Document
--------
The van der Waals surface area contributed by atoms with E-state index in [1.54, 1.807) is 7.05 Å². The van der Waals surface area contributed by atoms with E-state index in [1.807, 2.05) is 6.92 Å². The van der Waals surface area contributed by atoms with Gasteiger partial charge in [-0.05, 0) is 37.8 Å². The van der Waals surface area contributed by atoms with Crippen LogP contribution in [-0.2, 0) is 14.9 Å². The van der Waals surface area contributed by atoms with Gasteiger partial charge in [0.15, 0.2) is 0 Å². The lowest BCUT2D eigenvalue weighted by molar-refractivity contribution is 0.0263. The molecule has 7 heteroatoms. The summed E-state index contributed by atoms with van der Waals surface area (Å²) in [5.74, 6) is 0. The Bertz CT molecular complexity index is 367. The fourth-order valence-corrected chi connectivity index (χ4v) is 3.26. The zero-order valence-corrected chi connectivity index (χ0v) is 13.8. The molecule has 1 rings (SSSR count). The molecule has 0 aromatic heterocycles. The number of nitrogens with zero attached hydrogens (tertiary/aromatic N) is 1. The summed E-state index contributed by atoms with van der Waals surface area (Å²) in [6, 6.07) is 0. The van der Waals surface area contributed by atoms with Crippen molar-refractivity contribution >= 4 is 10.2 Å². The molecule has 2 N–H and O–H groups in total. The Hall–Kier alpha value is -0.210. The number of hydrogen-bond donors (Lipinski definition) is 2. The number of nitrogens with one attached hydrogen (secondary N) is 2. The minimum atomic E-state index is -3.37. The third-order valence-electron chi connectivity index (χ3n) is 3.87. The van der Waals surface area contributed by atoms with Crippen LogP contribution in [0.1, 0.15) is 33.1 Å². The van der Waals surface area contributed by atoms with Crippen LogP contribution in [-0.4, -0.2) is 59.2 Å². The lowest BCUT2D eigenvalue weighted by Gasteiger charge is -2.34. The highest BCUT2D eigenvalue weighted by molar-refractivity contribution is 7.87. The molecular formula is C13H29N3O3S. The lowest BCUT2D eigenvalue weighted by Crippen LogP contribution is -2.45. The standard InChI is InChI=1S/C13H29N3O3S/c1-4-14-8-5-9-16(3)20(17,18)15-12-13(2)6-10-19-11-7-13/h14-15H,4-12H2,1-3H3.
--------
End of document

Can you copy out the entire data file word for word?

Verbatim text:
The van der Waals surface area contributed by atoms with E-state index in [1.54, 1.807) is 7.05 Å². The van der Waals surface area contributed by atoms with E-state index in [1.807, 2.05) is 6.92 Å². The van der Waals surface area contributed by atoms with Gasteiger partial charge in [-0.05, 0) is 37.8 Å². The van der Waals surface area contributed by atoms with Crippen LogP contribution in [-0.2, 0) is 14.9 Å². The van der Waals surface area contributed by atoms with Gasteiger partial charge in [0.15, 0.2) is 0 Å². The lowest BCUT2D eigenvalue weighted by molar-refractivity contribution is 0.0263. The molecule has 7 heteroatoms. The summed E-state index contributed by atoms with van der Waals surface area (Å²) in [5.74, 6) is 0. The Bertz CT molecular complexity index is 367. The fourth-order valence-corrected chi connectivity index (χ4v) is 3.26. The zero-order valence-corrected chi connectivity index (χ0v) is 13.8. The molecule has 1 rings (SSSR count). The molecule has 0 aromatic heterocycles. The number of nitrogens with zero attached hydrogens (tertiary/aromatic N) is 1. The summed E-state index contributed by atoms with van der Waals surface area (Å²) in [6, 6.07) is 0. The van der Waals surface area contributed by atoms with Crippen molar-refractivity contribution >= 4 is 10.2 Å². The molecule has 2 N–H and O–H groups in total. The Hall–Kier alpha value is -0.210. The number of hydrogen-bond donors (Lipinski definition) is 2. The number of nitrogens with one attached hydrogen (secondary N) is 2. The minimum atomic E-state index is -3.37. The third-order valence-electron chi connectivity index (χ3n) is 3.87. The van der Waals surface area contributed by atoms with Crippen LogP contribution in [0.1, 0.15) is 33.1 Å². The van der Waals surface area contributed by atoms with Crippen LogP contribution in [-0.4, -0.2) is 59.2 Å². The lowest BCUT2D eigenvalue weighted by Gasteiger charge is -2.34. The highest BCUT2D eigenvalue weighted by molar-refractivity contribution is 7.87. The molecular formula is C13H29N3O3S. The lowest BCUT2D eigenvalue weighted by Crippen LogP contribution is -2.45. The standard InChI is InChI=1S/C13H29N3O3S/c1-4-14-8-5-9-16(3)20(17,18)15-12-13(2)6-10-19-11-7-13/h14-15H,4-12H2,1-3H3.